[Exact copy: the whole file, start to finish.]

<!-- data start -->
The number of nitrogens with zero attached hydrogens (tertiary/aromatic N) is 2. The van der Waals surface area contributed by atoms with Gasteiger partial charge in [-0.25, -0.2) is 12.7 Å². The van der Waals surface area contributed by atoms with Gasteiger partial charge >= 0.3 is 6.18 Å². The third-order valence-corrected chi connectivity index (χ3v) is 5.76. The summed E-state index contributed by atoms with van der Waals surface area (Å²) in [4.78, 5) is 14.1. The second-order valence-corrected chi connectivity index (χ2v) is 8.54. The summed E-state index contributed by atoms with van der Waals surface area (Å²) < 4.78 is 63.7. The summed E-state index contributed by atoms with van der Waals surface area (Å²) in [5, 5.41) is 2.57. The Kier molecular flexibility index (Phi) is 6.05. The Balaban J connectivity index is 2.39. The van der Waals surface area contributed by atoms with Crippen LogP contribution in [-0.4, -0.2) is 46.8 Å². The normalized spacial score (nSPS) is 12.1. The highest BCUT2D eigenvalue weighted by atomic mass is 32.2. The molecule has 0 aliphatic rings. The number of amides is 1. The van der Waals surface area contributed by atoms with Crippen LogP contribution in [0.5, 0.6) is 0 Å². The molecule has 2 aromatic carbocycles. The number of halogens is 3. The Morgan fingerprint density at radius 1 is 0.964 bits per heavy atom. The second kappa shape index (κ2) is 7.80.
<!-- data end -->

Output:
The number of nitrogens with zero attached hydrogens (tertiary/aromatic N) is 2. The van der Waals surface area contributed by atoms with Gasteiger partial charge in [-0.25, -0.2) is 12.7 Å². The van der Waals surface area contributed by atoms with Gasteiger partial charge >= 0.3 is 6.18 Å². The third-order valence-corrected chi connectivity index (χ3v) is 5.76. The summed E-state index contributed by atoms with van der Waals surface area (Å²) in [4.78, 5) is 14.1. The second-order valence-corrected chi connectivity index (χ2v) is 8.54. The summed E-state index contributed by atoms with van der Waals surface area (Å²) < 4.78 is 63.7. The summed E-state index contributed by atoms with van der Waals surface area (Å²) in [5, 5.41) is 2.57. The Kier molecular flexibility index (Phi) is 6.05. The Balaban J connectivity index is 2.39. The van der Waals surface area contributed by atoms with Crippen LogP contribution in [-0.4, -0.2) is 46.8 Å². The normalized spacial score (nSPS) is 12.1. The highest BCUT2D eigenvalue weighted by atomic mass is 32.2. The molecule has 0 aliphatic rings. The number of amides is 1. The van der Waals surface area contributed by atoms with Crippen LogP contribution in [0.5, 0.6) is 0 Å². The molecule has 2 aromatic carbocycles. The number of halogens is 3. The Morgan fingerprint density at radius 1 is 0.964 bits per heavy atom. The second kappa shape index (κ2) is 7.80.